vrijdag, augustus 12, 2016

Nauru allegations should be included in child sex abuse royal commission, human rights groups say

17 - 2 - 2016 

There are growing calls for the Royal Commission into Institutional Responses to Child Sex Abuse to widen its inquiry to include alleged abuse of asylum seekers on Nauru.

Key points:

  • Three groups wrote to commission chairman last year about including Nauru claims
  • Thousand of Nauru abuse allegations were published this week
  • Human Rights Commission president supports proposal
Three non-government organisations have revealed they sent legal advice to the commission that it could examine incidents of abuse at the detention centre.

"In a nutshell, the advice says that while the royal commission can't obviously go to Nauru and exercise coercive powers on Nauru, it can look at the response of the Australian Government and its contractors to child sexual abuse that occurred on Australia's detention centre on Nauru," Hugh de Kretser from the Human Rights Law Centre said.
"There has to be a connection to Australia — that connection is established by the level of control, financing and involvement that Australia and its contractors have over the institution that we have set up as a detention centre on Nauru."
The Human Rights Law Centre, the Council for International Development, and the Australian Council of Social Service sent legal advice on the matter to the chairman of the royal commission Justice Peter McClellan in July last year.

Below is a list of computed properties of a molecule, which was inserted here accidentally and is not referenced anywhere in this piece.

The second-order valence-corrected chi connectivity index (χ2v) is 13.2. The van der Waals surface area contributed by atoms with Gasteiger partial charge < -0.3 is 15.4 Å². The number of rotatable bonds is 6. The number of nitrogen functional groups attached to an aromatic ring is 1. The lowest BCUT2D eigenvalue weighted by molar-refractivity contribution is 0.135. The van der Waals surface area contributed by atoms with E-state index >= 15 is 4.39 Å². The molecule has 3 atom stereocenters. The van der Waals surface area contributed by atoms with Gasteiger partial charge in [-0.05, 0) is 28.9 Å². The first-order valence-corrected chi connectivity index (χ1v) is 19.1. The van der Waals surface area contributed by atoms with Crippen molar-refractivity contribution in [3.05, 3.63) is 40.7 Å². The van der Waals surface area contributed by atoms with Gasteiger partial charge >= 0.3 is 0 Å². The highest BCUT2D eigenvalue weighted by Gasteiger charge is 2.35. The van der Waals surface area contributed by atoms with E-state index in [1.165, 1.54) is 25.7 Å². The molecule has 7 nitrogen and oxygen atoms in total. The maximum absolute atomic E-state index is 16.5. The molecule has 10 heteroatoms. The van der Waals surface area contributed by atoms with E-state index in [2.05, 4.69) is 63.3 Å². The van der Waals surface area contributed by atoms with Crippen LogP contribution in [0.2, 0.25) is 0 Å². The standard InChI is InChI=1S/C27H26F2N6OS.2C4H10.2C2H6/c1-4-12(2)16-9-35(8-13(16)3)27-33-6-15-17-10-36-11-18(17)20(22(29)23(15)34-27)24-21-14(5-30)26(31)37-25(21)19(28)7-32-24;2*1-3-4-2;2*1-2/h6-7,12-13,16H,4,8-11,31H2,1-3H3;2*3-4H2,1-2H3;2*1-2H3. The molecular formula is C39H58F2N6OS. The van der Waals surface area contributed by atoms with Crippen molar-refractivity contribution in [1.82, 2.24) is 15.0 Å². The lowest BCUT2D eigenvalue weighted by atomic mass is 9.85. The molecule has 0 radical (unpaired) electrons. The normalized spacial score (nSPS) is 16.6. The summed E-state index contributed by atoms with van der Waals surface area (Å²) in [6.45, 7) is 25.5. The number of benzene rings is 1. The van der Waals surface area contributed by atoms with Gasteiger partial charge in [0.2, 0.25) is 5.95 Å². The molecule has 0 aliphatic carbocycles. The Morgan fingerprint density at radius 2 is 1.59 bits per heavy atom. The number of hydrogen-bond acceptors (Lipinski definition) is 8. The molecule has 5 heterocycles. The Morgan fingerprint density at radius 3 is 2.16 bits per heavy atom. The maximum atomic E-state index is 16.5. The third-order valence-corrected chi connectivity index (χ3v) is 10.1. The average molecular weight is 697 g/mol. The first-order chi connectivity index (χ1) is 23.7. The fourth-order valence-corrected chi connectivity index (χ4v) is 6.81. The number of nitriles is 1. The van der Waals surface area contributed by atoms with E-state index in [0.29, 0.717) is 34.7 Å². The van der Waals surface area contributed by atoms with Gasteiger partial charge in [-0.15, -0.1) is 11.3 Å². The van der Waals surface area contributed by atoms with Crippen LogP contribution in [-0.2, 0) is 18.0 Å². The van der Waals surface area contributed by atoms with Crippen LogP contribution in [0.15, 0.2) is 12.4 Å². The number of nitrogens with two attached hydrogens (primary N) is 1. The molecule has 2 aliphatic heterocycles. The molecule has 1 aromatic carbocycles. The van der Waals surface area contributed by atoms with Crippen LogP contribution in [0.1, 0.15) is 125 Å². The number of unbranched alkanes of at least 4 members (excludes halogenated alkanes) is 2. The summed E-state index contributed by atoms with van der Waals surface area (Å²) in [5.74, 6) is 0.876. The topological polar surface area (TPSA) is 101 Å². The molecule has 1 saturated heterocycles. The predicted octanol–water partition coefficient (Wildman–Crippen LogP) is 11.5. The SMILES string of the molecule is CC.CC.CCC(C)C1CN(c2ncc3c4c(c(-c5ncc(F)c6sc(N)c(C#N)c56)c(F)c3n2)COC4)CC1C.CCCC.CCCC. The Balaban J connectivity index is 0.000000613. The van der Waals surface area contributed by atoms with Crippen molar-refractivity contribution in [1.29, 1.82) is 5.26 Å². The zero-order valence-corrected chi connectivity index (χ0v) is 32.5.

."We've taken the step to make this advice public on the back of the widespread evidence of ongoing harm to innocent people, including children, that was revealed this week through the leaked files — the over 2,000 incident reports showing ongoing child abuse, ongoing sexual abuse, ongoing harm self-harm suicide, assaults and injuries," he said.

"You've got a situation where the royal commission is doing fantastic work in Australia to prevent child sexual abuse — at the very same time the Australian Government is warehousing kids offshore in conditions where that abuse thrives


Immigration Minister Peter Dutton told 7.30 on Thursday that it was up to Nauru to investigate the cases revealed by The Guardian.
"Nauru is not part of Australia so this is an issue for the Nauruan Government," he said.
When pressed on the point Australia was paying $1.2 million a year to run the facilities, Mr Dutton said: "This Labor legacy is going to last along time. We are not going to clean up this mess that Labor created overnight."

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